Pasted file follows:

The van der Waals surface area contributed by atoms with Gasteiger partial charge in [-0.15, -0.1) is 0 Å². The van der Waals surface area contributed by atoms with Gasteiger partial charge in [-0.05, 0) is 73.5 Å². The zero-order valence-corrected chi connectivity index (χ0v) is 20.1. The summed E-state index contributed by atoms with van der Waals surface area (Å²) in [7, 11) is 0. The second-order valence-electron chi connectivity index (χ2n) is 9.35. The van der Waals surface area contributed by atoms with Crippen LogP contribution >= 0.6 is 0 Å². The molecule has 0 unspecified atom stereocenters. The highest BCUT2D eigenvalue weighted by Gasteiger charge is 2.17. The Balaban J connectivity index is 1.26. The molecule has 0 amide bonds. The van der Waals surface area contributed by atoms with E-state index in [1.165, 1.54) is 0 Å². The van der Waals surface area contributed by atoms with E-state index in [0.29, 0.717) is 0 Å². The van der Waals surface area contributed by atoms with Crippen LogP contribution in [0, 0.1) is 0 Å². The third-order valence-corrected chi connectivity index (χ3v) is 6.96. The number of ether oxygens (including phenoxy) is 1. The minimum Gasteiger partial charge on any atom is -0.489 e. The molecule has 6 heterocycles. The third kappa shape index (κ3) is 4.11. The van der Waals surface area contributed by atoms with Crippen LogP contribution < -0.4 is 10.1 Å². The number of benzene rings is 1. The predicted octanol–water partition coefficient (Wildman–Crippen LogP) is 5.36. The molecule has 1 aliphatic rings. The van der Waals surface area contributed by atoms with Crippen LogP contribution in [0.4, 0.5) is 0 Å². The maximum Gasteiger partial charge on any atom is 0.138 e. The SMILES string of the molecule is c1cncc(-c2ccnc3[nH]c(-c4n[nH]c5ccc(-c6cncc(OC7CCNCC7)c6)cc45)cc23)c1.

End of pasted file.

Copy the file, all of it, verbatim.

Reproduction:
The van der Waals surface area contributed by atoms with Gasteiger partial charge in [-0.15, -0.1) is 0 Å². The van der Waals surface area contributed by atoms with Gasteiger partial charge in [-0.05, 0) is 73.5 Å². The zero-order valence-corrected chi connectivity index (χ0v) is 20.1. The summed E-state index contributed by atoms with van der Waals surface area (Å²) in [7, 11) is 0. The second-order valence-electron chi connectivity index (χ2n) is 9.35. The van der Waals surface area contributed by atoms with Crippen LogP contribution >= 0.6 is 0 Å². The molecule has 0 unspecified atom stereocenters. The highest BCUT2D eigenvalue weighted by Gasteiger charge is 2.17. The Balaban J connectivity index is 1.26. The molecule has 0 amide bonds. The van der Waals surface area contributed by atoms with E-state index in [1.165, 1.54) is 0 Å². The van der Waals surface area contributed by atoms with E-state index in [0.29, 0.717) is 0 Å². The van der Waals surface area contributed by atoms with Crippen LogP contribution in [0, 0.1) is 0 Å². The third-order valence-corrected chi connectivity index (χ3v) is 6.96. The number of ether oxygens (including phenoxy) is 1. The minimum Gasteiger partial charge on any atom is -0.489 e. The molecule has 6 heterocycles. The third kappa shape index (κ3) is 4.11. The van der Waals surface area contributed by atoms with Crippen LogP contribution < -0.4 is 10.1 Å². The number of benzene rings is 1. The predicted octanol–water partition coefficient (Wildman–Crippen LogP) is 5.36. The molecule has 1 aliphatic rings. The van der Waals surface area contributed by atoms with Crippen LogP contribution in [0.4, 0.5) is 0 Å². The maximum Gasteiger partial charge on any atom is 0.138 e. The SMILES string of the molecule is c1cncc(-c2ccnc3[nH]c(-c4n[nH]c5ccc(-c6cncc(OC7CCNCC7)c6)cc45)cc23)c1.